Trigr Founder Buoyed Up By Online Supporters

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Article by our member Gavin Duffy about the journey of his company Trigr and the challenges of entrepreneurship during the pandemic was recently featured in The Sunday Times

What I remember most since entering lockdown is embracing online supports. Through organisations such as IrelandTogether, the new networking platform for small and medium businesses, Back for Business, which helps returning emigrants looking to start businesses, and my local enterprise office, I have thankfully been able to stay in touch with many other entrepreneurs and share the journey over the past months.

That journey has involved many moments of self-doubt, confusion and worry but there was also comfort in knowing I was not alone in my experiences. I was able to seek advice on my business model and whether the pandemic would mean pivoting, changing course or simply abandoning my start-up Trigr. I decided to remain resilient and stay true to Trigr’s original mission: connecting businesses with creative freelancers.

After working in PR and marketing in the creative industries for a decade, I decided to take the leap and focus entirely on my start-up Trigr for 2020. Little did I know what the future had in store. Trigr is an online marketplace to connect businesses with creative freelancers and, with my platform fully developed, I started to shop it around to potential clients in the UK, where I lived, earlier this year. The response was positive and things seemed to be off to a strong start.

However, when the pandemic hit and I could no longer travel the conversations started to cool off. The companies I had been speaking with were putting out their own fires and so the potential to work together was paused.

My plan at the beginning of 2020 was to work remotely for the foreseeable future so, in that sense, nothing changed. I have always felt that remote work will only grow in popularity and the Trigr platform specifically works with those who very often work remotely. The most significant change for me, though, was around remote meetings. Meetings with website developers and potential customers moved to Zoom — a system I’m not sure if I had ever used before the pandemic, or heard of for that matter.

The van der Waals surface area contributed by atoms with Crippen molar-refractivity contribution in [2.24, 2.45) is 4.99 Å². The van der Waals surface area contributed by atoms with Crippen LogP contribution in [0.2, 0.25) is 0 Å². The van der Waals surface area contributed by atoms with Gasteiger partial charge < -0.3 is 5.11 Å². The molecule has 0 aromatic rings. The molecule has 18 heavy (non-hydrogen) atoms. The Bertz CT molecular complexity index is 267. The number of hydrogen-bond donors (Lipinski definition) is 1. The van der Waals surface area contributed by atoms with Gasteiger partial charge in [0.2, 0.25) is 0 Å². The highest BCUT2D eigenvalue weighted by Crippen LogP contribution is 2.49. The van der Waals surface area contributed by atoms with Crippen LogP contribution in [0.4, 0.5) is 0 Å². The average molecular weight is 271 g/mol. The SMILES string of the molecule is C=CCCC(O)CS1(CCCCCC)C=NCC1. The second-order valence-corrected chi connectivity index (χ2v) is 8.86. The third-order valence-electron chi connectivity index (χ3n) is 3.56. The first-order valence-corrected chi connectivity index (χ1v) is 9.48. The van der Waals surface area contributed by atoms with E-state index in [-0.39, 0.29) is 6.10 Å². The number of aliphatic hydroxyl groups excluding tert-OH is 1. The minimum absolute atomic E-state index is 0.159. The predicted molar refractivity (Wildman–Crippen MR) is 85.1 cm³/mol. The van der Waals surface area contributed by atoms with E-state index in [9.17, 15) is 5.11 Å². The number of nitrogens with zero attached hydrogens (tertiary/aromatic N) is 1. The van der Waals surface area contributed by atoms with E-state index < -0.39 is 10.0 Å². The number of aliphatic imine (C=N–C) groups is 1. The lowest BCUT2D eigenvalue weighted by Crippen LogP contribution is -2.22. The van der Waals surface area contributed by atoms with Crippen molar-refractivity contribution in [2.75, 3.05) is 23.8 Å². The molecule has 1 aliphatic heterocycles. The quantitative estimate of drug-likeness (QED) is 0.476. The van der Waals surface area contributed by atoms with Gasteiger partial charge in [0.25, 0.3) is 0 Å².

Although Zoom provided a solid basis to continue my meetings, I found that most of my associates were all going through their own business difficulties as a result of the pandemic and, although communicating online was easy, securing business was not. Working from home with my partner and our three-year-old daughter felt strained and overwhelming at first and there was definitely an adjustment period

Thankfully I was able to start viewing the unusual circumstances with a renewed optimism. I decided that the pandemic provided an entirely unique opportunity to slow down and revisit the purpose of my work, my career and my life in general. I clarified how to progress with the Trigr platform going forward, helped in no small part by my partner, and I also decided to apply for an MBA at Trinity College Dublin — I was accepted and was offered the Seamus McDermott entrepreneurial scholarship. I have also been accepted on to Enterprise Ireland’s Accelerator programme, which offers supports to new businesses.

The entrepreneurial life can be a lonely one. We often start out working alone but many people, like myself, would avail of networking and conference opportunities. With the pandemic, these options disappeared and Ireland Together thankfully filled the void as a space to share questions, advice, and feedback.

Similar to me, I felt a lot of members were also re-examining their own projects and careers. Entrepreneurs are brave and resilient even if we don’t often feel that way, so in many ways we are the most prepared for this situation we all find ourselves in. There will be a significant number of people out there who have lost their permanent jobs and are considering freelancing.
Many have possibly dreamt about the level of control they could have in their work for years but fears of instability and insecurity held them back. Sometimes, when the worst case scenario happens you realise that your fears weren’t so terrible after all.

Regardless of whether you are thinking of going the freelance route, or are already a freelancer or entrepreneur of some kind, my advice is to hold true to your idea if you can. Keep standing up every time you are knocked down and you will get stronger every time.

Connect with Gavin on LinkedIn
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